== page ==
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2002 Toyota RAV4 REVIEW

Edmunds.com logo Edmunds.com 4/6/2017

Con: No V6 engine option, noisy, most desirable equipment is optional.

Pro: Steers and handles like a car, thoughtful cabin design, well-built interior.

Edmunds Say: A solid and pleasing package, if a tad bit small.

What’s New: Toyota's mini-SUV receives just a couple cosmetic changes this year. Models ordered with the Quick Order package now have gray-painted bumpers and overfenders, and Toyota has added color-keyed bumpers and overfenders to the "L" package. There are also three new L package colors: Rainforest Pearl, Spectra Blue Mica and Pearl White (Natural White and Vintage Gold have been discontinued).

Review: Back in 1996, the term "cute-ute" was coined when Toyota released the RAV4, an acronym for Recreational Activity Vehicle with 4WD. While Suzuki had been plying these waters for years with the Sidekick (and its Chevy Tracker twin), it wasn't until the car-based RAV hit the market that small SUVs became popular.

The latest RAV4 was redesigned just last year. Available as a five-door wagon only, it has a refined new look thanks to sharply upswept headlights and crisp lines that stretch the length of the vehicle. Squint hard enough, and Toyota's new mini-ute could even pass for a poor man's BMW X5, sans the neck-snapping V8, of course.

Powering the RAV4 is a 2.0-liter four-cylinder engine that delivers 148 horsepower at 6,000 rpm and 142 pound-feet of torque at 4,000 rpm, a significant improvement over its predecessor, but still far below the 200 horsepower offered in the Ford Escape and Mazda Tribute. Buyers can choose between a five-speed manual or a four-speed automatic transmission driving the front or all wheels.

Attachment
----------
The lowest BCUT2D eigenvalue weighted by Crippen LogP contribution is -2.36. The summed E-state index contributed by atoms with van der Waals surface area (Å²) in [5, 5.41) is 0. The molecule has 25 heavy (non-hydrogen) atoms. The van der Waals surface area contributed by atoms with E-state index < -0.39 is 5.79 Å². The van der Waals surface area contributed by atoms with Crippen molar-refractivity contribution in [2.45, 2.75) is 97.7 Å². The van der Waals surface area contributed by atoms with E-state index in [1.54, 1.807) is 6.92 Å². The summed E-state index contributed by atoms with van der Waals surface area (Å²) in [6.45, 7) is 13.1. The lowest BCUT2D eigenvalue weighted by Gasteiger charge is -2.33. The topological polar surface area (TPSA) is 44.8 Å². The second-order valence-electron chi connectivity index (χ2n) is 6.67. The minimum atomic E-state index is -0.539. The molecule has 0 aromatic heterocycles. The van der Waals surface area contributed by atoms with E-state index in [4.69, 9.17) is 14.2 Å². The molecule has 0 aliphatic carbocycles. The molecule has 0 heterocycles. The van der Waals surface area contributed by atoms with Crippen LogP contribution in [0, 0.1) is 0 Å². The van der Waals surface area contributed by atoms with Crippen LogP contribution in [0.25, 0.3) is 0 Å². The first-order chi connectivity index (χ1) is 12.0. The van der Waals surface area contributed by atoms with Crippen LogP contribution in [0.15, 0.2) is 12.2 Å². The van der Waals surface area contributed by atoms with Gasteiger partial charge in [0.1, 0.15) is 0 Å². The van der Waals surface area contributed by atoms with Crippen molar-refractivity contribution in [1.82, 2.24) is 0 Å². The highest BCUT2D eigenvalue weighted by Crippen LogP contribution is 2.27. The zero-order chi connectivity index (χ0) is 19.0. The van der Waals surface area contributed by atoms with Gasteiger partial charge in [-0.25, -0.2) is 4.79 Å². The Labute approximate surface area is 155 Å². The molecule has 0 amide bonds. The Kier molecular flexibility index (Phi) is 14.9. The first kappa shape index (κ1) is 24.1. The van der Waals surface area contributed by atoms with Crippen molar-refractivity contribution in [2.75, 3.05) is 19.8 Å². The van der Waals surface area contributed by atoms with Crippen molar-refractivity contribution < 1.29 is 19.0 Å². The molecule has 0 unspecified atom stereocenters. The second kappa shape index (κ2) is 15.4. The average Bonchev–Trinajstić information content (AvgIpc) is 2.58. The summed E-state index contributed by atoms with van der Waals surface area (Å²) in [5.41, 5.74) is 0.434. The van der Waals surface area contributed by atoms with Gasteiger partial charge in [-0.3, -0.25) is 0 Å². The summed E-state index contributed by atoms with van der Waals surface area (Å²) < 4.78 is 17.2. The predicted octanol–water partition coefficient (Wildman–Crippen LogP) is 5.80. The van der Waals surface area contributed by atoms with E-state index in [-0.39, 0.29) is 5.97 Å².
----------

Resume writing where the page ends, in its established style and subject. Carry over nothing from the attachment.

Standard equipment is sparse, with most of the good stuff like antilock brakes, aluminum wheels, air conditioning, remote keyless entry and a power sunroof optional. An option package bundles power windows, doors and locks with air conditioning, cruise control and a six-speaker sound system with both cassette and CD players. Upgrade to the "L" package and you get these goodies plus heated exterior mirrors, floor mats, dark tinted glass, foglights and special exterior trim. The "L" package is also your ticket to leather upholstery. A limited-slip differential is a stand-alone option on 4WD versions.

Even with 4WD, the RAV4 isn't meant for serious off-road excursions. Where the RAV4 really shines is on the pavement, where its taut suspension, quick steering, and tight turning radius come together to produce one of the best-handling SUVs we've ever driven. Minimal body lean and sticky street tires combined with the traction of 4WD provide reassuring handling in almost all situations.

The passenger cabin is another area where the redesigned RAV scores points. Simple and straightforward climate controls are a snap to use, and the radio is placed nice and high for quick access. Other thoughtful design elements include adjustable cupholders and well-placed storage bins. There's plenty of room for four passengers, but throw in a fifth and things get a little tight.

Toyota rarely skimps when it comes to safety features, and the RAV4 is no exception. Dual front airbags are standard along with ALR/ELR seatbelts with pre-tensioners and force-limiters. Side airbags aren't available, but the RAV4 has faired well in government crash tests. One item of note is the RAV4's lack of a rear bumper. Low-speed crashes that damage the rear of the vehicle can lead to extremely high repair costs.

Overall, we find Toyota's latest RAV4 to be a fun-to-drive sport-utility that makes a terrific urban runabout. The smooth-revving engine can be noisy, but it returns high fuel mileage, and the precise suspension tuning transmits a confident feeling of control at all times. If these are traits that appeal to you, by all means, give the RAV4 serious consideration.

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